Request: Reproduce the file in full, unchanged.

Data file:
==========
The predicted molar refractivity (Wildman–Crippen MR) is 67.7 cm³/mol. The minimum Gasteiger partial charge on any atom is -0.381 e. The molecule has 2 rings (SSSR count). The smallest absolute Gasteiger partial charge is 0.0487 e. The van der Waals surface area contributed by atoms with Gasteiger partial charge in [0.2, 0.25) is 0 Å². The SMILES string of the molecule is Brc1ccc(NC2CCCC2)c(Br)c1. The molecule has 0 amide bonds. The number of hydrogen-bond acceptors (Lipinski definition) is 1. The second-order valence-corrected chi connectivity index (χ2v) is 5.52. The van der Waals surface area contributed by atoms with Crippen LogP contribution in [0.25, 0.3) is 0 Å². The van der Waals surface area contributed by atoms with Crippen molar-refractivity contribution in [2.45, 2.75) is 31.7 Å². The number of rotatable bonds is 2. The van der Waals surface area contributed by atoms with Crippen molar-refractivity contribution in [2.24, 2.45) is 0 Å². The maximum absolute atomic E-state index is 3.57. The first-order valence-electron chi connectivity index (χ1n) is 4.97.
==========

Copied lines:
The predicted molar refractivity (Wildman–Crippen MR) is 67.7 cm³/mol. The minimum Gasteiger partial charge on any atom is -0.381 e. The molecule has 2 rings (SSSR count). The smallest absolute Gasteiger partial charge is 0.0487 e. The van der Waals surface area contributed by atoms with Gasteiger partial charge in [0.2, 0.25) is 0 Å². The SMILES string of the molecule is Brc1ccc(NC2CCCC2)c(Br)c1. The molecule has 0 amide bonds. The number of hydrogen-bond acceptors (Lipinski definition) is 1. The second-order valence-corrected chi connectivity index (χ2v) is 5.52. The van der Waals surface area contributed by atoms with Crippen LogP contribution in [0.25, 0.3) is 0 Å². The van der Waals surface area contributed by atoms with Crippen molar-refractivity contribution in [2.45, 2.75) is 31.7 Å². The number of rotatable bonds is 2. The van der Waals surface area contributed by atoms with Crippen molar-refractivity contribution in [2.24, 2.45) is 0 Å². The maximum absolute atomic E-state index is 3.57. The first-order valence-electron chi connectivity index (χ1n) is 4.97.